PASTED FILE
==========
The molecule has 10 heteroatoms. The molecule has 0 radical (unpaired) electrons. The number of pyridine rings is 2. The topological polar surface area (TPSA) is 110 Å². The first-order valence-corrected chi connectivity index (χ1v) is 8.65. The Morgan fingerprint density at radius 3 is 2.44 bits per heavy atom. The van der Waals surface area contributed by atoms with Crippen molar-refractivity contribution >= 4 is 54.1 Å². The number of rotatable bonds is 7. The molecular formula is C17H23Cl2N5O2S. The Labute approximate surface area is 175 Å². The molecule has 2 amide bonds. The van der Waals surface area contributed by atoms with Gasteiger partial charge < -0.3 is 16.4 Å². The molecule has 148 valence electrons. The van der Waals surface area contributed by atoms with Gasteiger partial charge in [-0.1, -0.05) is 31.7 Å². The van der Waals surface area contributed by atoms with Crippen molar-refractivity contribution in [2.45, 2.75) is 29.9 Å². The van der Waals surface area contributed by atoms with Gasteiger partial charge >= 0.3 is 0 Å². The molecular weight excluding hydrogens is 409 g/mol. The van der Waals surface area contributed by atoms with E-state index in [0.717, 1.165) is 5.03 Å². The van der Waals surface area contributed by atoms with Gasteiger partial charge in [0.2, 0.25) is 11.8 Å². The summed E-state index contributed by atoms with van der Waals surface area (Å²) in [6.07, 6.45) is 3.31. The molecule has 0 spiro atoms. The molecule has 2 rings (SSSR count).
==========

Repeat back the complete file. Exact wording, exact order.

The molecule has 10 heteroatoms. The molecule has 0 radical (unpaired) electrons. The number of pyridine rings is 2. The topological polar surface area (TPSA) is 110 Å². The first-order valence-corrected chi connectivity index (χ1v) is 8.65. The Morgan fingerprint density at radius 3 is 2.44 bits per heavy atom. The van der Waals surface area contributed by atoms with Crippen molar-refractivity contribution >= 4 is 54.1 Å². The number of rotatable bonds is 7. The molecular formula is C17H23Cl2N5O2S. The Labute approximate surface area is 175 Å². The molecule has 2 amide bonds. The van der Waals surface area contributed by atoms with Gasteiger partial charge < -0.3 is 16.4 Å². The molecule has 148 valence electrons. The van der Waals surface area contributed by atoms with Gasteiger partial charge in [-0.1, -0.05) is 31.7 Å². The van der Waals surface area contributed by atoms with Crippen molar-refractivity contribution in [2.45, 2.75) is 29.9 Å². The van der Waals surface area contributed by atoms with Gasteiger partial charge >= 0.3 is 0 Å². The molecular weight excluding hydrogens is 409 g/mol. The van der Waals surface area contributed by atoms with E-state index in [0.717, 1.165) is 5.03 Å². The van der Waals surface area contributed by atoms with Gasteiger partial charge in [0.2, 0.25) is 11.8 Å². The summed E-state index contributed by atoms with van der Waals surface area (Å²) in [6.07, 6.45) is 3.31. The molecule has 0 spiro atoms. The molecule has 2 rings (SSSR count).